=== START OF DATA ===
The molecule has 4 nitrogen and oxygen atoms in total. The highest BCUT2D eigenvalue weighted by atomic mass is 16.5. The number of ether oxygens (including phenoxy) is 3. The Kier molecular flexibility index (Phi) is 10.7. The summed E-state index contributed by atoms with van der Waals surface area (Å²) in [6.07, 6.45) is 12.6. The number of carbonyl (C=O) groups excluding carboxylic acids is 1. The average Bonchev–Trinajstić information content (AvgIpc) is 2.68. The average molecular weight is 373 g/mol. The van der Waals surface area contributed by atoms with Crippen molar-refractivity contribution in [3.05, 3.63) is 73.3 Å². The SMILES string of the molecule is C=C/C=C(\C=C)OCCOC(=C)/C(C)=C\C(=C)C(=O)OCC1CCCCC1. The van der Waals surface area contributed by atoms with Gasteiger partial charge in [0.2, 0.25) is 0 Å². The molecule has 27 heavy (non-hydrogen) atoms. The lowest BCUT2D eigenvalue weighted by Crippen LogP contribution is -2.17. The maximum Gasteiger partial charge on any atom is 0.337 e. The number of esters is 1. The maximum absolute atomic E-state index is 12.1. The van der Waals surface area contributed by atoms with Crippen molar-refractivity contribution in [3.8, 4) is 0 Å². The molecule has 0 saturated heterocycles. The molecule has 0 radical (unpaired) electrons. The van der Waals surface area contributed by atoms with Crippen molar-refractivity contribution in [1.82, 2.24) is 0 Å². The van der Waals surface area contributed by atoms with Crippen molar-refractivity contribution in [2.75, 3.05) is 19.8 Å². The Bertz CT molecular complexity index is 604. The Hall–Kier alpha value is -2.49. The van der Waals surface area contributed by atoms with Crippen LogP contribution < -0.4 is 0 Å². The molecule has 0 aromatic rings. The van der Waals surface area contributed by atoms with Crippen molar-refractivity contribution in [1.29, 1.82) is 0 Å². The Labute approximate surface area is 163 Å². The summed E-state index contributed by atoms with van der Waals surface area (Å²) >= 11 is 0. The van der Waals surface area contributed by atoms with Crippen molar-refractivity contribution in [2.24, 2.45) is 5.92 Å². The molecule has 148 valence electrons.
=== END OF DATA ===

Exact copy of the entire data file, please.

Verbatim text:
The molecule has 4 nitrogen and oxygen atoms in total. The highest BCUT2D eigenvalue weighted by atomic mass is 16.5. The number of ether oxygens (including phenoxy) is 3. The Kier molecular flexibility index (Phi) is 10.7. The summed E-state index contributed by atoms with van der Waals surface area (Å²) in [6.07, 6.45) is 12.6. The number of carbonyl (C=O) groups excluding carboxylic acids is 1. The average Bonchev–Trinajstić information content (AvgIpc) is 2.68. The average molecular weight is 373 g/mol. The van der Waals surface area contributed by atoms with Crippen molar-refractivity contribution in [3.05, 3.63) is 73.3 Å². The SMILES string of the molecule is C=C/C=C(\C=C)OCCOC(=C)/C(C)=C\C(=C)C(=O)OCC1CCCCC1. The van der Waals surface area contributed by atoms with Gasteiger partial charge in [0.2, 0.25) is 0 Å². The molecule has 27 heavy (non-hydrogen) atoms. The lowest BCUT2D eigenvalue weighted by Crippen LogP contribution is -2.17. The maximum Gasteiger partial charge on any atom is 0.337 e. The number of esters is 1. The maximum absolute atomic E-state index is 12.1. The van der Waals surface area contributed by atoms with Crippen molar-refractivity contribution in [3.8, 4) is 0 Å². The molecule has 0 saturated heterocycles. The molecule has 0 radical (unpaired) electrons. The van der Waals surface area contributed by atoms with Crippen molar-refractivity contribution in [1.82, 2.24) is 0 Å². The van der Waals surface area contributed by atoms with Crippen molar-refractivity contribution in [2.75, 3.05) is 19.8 Å². The Bertz CT molecular complexity index is 604. The Hall–Kier alpha value is -2.49. The van der Waals surface area contributed by atoms with Crippen LogP contribution < -0.4 is 0 Å². The molecule has 0 aromatic rings. The van der Waals surface area contributed by atoms with Crippen molar-refractivity contribution in [1.29, 1.82) is 0 Å². The Labute approximate surface area is 163 Å². The summed E-state index contributed by atoms with van der Waals surface area (Å²) >= 11 is 0. The van der Waals surface area contributed by atoms with Crippen molar-refractivity contribution in [2.24, 2.45) is 5.92 Å². The molecule has 148 valence electrons.